Tuesday, July 26, 2016


Like first impressions in life, and rather more so, first impressions, i.e., beginnings in fiction matter. They may not be quite all important, but they do invite and influence readership.

Take that terrific opening sentence that many people who know nothing else about Tolstoi’s “Anna Karenina” (more properly “Anna Karenin”) are familiar (!) with, “Happy families are all alike, every unhappy family is unhappy in its own way.” No one is let down by that novel, but “War and Peace” must be a veritable graveyard of readers who gave up midway or sooner.

Pretty famous, deservedly, is also the beginning of L. P. Hartley’s “The Go-Between,” “The past is a foreign country; they do things differently there.” The whole novel is good, although the fine film based upon it may be even better.

Both of these are apt beginnings because they lay their finger on something we “oft have thought but ne’er so well express’d,” as Alexander Pope so well put it. But are other beginnings as good as that, I wondered. So I decided to pluck ten worthy books at random from my shelves and check out their beginnings. See how ably they invite further reading or not.

Only one of them is well-known, “Alice’s Adventures in Wonderland,” which starts: “Alice was beginning to get very tired of sitting by her sister on the bank, and of having nothing to do; once or twice she had peeped into the book her sister was reading, but it had no pictures or conversations in it, ‘and what is the use of a book,’ thought Alice, ‘without pictures or conversations.’”

Very clever, this, since it appeals not only to children (no pictures) but even to their elders (no conversations).  What characterizes the passage is impatience (very tired of sitting) and what is more characteristic of young children than their lack of what German calls “Sitzfleisch,” hard to put into English short of “flesh to sit on.” Conversations, of course, know no age. So our author appeals to all ages.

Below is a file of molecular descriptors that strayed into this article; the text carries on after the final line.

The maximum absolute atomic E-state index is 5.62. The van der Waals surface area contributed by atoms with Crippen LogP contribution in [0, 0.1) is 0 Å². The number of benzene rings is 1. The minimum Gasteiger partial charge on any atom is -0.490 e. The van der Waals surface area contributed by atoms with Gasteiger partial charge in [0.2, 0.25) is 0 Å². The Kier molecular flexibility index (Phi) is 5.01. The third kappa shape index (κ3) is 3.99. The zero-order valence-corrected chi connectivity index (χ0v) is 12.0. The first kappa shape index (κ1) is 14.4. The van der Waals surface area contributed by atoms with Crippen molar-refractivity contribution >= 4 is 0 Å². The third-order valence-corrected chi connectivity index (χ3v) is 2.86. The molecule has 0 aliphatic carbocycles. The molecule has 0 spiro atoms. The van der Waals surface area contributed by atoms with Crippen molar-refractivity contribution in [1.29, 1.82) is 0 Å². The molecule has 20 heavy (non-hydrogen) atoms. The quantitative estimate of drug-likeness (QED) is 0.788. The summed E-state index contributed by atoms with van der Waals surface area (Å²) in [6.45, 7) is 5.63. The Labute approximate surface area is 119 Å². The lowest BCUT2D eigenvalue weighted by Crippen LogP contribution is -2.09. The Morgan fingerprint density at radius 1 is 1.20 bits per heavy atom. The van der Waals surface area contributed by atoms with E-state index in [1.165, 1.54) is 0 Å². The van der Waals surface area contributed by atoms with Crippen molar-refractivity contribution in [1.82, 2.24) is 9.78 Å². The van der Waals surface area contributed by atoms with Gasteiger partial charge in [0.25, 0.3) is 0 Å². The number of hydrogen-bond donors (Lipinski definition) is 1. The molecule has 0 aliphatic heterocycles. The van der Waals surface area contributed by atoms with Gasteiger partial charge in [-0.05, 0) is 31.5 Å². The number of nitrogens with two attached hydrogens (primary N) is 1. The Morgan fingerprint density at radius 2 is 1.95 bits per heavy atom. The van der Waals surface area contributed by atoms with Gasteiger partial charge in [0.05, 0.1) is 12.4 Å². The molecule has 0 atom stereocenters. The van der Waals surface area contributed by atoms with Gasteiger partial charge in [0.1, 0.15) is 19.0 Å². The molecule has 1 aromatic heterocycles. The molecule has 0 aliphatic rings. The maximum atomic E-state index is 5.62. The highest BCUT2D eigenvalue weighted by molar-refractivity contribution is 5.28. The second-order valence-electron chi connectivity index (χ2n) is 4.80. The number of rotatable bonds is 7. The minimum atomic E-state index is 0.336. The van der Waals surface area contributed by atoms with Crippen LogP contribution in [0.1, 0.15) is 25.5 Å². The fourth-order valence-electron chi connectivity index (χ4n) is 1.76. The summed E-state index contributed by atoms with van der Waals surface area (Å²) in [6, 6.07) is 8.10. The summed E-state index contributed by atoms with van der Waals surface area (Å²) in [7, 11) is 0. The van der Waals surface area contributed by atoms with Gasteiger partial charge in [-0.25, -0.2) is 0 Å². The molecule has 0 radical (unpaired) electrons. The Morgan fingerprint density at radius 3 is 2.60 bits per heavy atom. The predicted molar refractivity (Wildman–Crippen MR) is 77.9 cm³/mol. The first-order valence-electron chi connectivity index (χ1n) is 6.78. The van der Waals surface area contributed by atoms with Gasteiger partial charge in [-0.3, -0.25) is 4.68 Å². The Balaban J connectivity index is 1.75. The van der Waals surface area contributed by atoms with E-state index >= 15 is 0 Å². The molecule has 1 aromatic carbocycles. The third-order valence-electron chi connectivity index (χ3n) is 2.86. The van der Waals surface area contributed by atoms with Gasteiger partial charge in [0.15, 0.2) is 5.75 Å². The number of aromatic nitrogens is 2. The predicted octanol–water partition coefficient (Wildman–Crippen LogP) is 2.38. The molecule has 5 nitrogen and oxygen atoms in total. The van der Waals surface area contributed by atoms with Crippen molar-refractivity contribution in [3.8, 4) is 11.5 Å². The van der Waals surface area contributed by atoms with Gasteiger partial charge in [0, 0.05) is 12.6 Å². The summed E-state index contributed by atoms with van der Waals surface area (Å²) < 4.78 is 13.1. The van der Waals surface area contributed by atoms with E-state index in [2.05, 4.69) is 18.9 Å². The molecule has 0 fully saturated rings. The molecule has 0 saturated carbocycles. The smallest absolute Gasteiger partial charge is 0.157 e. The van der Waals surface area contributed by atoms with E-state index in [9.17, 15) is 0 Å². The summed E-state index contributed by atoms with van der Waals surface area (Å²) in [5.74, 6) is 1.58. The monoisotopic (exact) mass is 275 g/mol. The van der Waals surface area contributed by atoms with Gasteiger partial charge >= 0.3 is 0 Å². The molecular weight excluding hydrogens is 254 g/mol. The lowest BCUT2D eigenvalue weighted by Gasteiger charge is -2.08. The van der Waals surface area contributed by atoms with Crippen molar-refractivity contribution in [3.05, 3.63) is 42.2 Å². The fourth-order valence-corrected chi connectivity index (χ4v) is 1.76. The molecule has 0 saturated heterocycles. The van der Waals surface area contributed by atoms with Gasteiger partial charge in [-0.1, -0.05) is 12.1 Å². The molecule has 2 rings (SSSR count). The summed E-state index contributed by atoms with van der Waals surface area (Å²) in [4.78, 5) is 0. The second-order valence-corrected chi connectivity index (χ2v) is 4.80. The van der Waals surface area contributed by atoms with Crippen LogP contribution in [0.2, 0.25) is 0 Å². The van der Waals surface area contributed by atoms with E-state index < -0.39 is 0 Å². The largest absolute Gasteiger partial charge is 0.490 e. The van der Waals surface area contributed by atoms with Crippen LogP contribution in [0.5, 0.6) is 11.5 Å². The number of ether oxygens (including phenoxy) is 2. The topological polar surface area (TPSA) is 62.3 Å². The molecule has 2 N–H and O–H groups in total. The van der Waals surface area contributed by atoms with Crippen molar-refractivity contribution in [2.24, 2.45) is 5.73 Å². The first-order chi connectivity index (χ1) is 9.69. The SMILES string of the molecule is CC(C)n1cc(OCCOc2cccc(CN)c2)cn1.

Now take what may be my favorite English (British) novel of all time, Ford Madox Ford’s “The Good Soldier.” Here the very short opening sentence gets us where we live: “This is the saddest story I ever heard.” How succinctly the author establishes the presence of both a narrator and of the characters whose story it is. Presumably equally sad for those who lived it and the one who heard and recorded it. And who can resist reading on compassionately?

There is, however, a tricky way of telling a tragic story humorously: a double-bottomed treasure chest. This is the Turkish American Nobel Prize-winning novelist, Orhan Pamuk’s “My Name Is Red,” which begins: “I am nothing but a corpse now, a body at the bottom of a well. Though I drew my last breath long ago and my heart has stopped beating, no one, apart from that vile murderer, knows what’s happened to me. As for that wretch, he felt for my pulse and listened for my breath to be sure I was dead, then kicked me in the midriff, carried me to the edge of the well, raised me up and dropped me below.” This opening paragraph goes on to list further gory details, but already you see its burlesque effectiveness. Which would be less remarkable but for the victim telling it (The same device figures in that splendid movie, “Sunset Boulevard.”)

The comic tone—gallows or black humor if you like—comes from the details so carefully enumerated by the corpse; it is bizarre, but somehow also reassuring, if dead men do tell tales. Even the almost convivial “that wretch,” plays a droll role.
As does something worse than mere death: entombment in a well. We want to know more.

Now take the start of George du Maurier’s “Peter Ibbetson” (1891). “The writer of this singular autobiography was my cousin, who died at the ---- Criminal Lunatic Asylum, of which he had been an inmate three years. He had been removed thither after a sudden and violent attack of homicidal mania (which fortunately had no serious coincidences) from ----Jail, where he had spent twenty-five years having been condemned to penal servitude for life, for murder of ---- his relative. He had been originally sentenced to death. It was at ----Lunatic Asylum that he wrote his memoir . . .” etc.